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Dealing With Favoritism in the Work Place

Growing up as a favorite, overlooked or unfavorite child has a strong influence on our personalities, and this shows in the workplace. See where you fit in. Is your job secure?
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When the economy is down our jobs are vulnerable. However, our behavior at the workplace can keep us away from the unemployment line. We must show our best side at work and be mindful of the parts of our personalities that our families may find funny, cute or tolerable but our employers may not.

Behaviors we picked up as children (good or bad) are likely to be apparent in the workplace. As children, our relationships with our fathers, mothers, brothers and sisters teach us how to interact with the world. We instinctively pick up certain behaviors from these relationships, and in our relationships with supervisors and coworkers, we respond to them with those very same behaviors that we have learned since childhood.

Growing up as a favorite, overlooked, or unfavorite child has a strong influence on our personalities, and this shows in the workplace.

In an economic slump, every employee becomes vulnerable, even darlings of the company. People who reaped the benefits of favoritism as children are confronted with the troubling reality that they are not immune to life's harsh truths. People who grew up enjoying the safety of being overlooked children learn that being overlooked may lead to a greater likelihood of being laid off. People who grew up as unfavored children may find that their quirky personality traits may no longer be tolerated.

The Favorite
If we grew up as the favorite child, we grew to be confident and fearless in the face of obstacles. We are likely to be rewarded for outstanding achievement and tireless efforts at the workplace. A pat on the back from supervisors is probably important, and knowing the subtleties of how to get rewards from our important parent, we know how to get accolades from our supervisors.

In the workplace, our success may be linked to our skills in building relationships with bosses and mentors. However, to link our job security to a given person may be a risky move in an economy when corporate boards and governance committees are more prone to scrutinize CEOs and senior managers and advocate a company downsize. What's to be done?

  • Remember, all rules apply to you, even if you are your supervisor's protégé.
  • Don't expect special privileges. You're not the only one out there!
  • Don't count on being able to sweet talk your way out of every difficult situation.

The Overlooked
If we grew up as the overlooked child, the one who kept silent while getting things done, we are likely the person in the workplace who gets the job done without much fanfare. We feel secure in our relationship with our supervisors and are not consumed with seeking approval for everything we do. We have learned, as children, to trust that we will be rewarded for our efforts. We may not take on the hardest challenges, but we are reliable, steady and dependable.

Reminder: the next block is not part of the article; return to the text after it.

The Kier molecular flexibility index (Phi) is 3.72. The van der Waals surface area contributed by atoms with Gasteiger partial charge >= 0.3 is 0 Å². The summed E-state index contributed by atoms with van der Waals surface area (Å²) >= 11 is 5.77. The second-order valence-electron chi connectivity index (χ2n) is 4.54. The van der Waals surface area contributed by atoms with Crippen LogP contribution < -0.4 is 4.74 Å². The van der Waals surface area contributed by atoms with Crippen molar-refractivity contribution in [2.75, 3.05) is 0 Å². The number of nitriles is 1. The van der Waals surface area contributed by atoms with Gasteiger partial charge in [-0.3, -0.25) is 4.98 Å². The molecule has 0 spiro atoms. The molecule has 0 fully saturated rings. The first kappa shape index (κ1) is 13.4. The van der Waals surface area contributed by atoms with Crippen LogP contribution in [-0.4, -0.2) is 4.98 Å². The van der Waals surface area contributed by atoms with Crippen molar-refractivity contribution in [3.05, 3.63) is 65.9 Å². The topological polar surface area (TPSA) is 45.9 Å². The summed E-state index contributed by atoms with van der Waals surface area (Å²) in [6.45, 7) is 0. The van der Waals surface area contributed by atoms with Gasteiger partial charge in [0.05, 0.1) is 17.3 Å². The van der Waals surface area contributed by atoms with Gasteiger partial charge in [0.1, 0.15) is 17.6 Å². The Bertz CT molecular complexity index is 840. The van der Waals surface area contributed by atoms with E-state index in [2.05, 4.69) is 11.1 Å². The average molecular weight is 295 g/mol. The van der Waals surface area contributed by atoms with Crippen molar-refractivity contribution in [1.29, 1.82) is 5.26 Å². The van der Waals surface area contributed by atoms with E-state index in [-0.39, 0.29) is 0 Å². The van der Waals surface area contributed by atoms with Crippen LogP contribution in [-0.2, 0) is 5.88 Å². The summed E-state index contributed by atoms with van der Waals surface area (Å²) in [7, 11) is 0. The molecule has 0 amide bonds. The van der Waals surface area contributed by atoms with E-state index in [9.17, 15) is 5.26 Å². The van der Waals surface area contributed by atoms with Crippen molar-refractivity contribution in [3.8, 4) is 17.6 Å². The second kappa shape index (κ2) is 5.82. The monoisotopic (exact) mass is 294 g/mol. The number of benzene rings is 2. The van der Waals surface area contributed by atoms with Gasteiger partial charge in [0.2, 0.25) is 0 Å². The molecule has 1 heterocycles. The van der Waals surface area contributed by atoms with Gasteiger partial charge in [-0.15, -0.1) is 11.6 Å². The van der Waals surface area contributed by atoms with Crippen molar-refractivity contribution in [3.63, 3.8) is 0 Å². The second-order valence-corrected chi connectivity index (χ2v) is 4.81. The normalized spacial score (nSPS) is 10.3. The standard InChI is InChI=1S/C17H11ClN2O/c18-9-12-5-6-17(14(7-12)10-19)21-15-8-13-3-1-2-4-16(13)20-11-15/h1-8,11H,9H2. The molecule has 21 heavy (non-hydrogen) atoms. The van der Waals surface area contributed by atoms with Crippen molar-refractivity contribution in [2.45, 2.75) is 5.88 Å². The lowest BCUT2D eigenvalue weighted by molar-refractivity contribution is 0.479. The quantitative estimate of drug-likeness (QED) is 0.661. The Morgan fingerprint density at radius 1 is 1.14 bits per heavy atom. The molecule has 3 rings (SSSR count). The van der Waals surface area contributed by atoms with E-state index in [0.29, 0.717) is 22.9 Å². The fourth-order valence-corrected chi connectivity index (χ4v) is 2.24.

In the workplace, we may not be disliked for our quiet and unassuming nature, but on the other hand, because our presence isn't very strong there may not be many people who would defend us in a pinch. In this job market, not having such allies can be dangerous. What is to be done?

  • Don't just have faith that you will be rewarded for your efforts.
  • Be your own spokesperson with supervisors and colleagues.
  • Take credit for what has been achieved from your hard work.
The Unfavored
If we grew up as the unfavored child, we may harbor suspicion and bitterness in the workplace, believing that our hard work will go without notice. As kids we learned that no matter how hard we tried we could never gain parental approval. At the workplace, we may be burning the midnight oil, but we don't expect much acknowledgement beyond a paycheck. This may corrupt our drive and breed subtle displays of hostility.

In an economic slump, the number of applicants competing for the same job goes on the rise. Bosses are less likely to tolerate behaviors that bring down company morale or even just irritate coworkers. While it may be hard to change our character, we can make efforts to keep our attitudes in check in the interest of job security. What is to be done?

  • Be aware of how you convey your disgruntled feelings.
  • Take responsibility for your actions and don't place blame on others.
  • Take more initiative and push yourself to work a little harder than usual.

As adults, changing our behaviors is difficult, particularly those that have been ingrained in us since childhood. However, as we become more aware of who we are and how we behave, we gain self control and our actions become more deliberate. This may be the key that insures we stay hired instead of getting fired.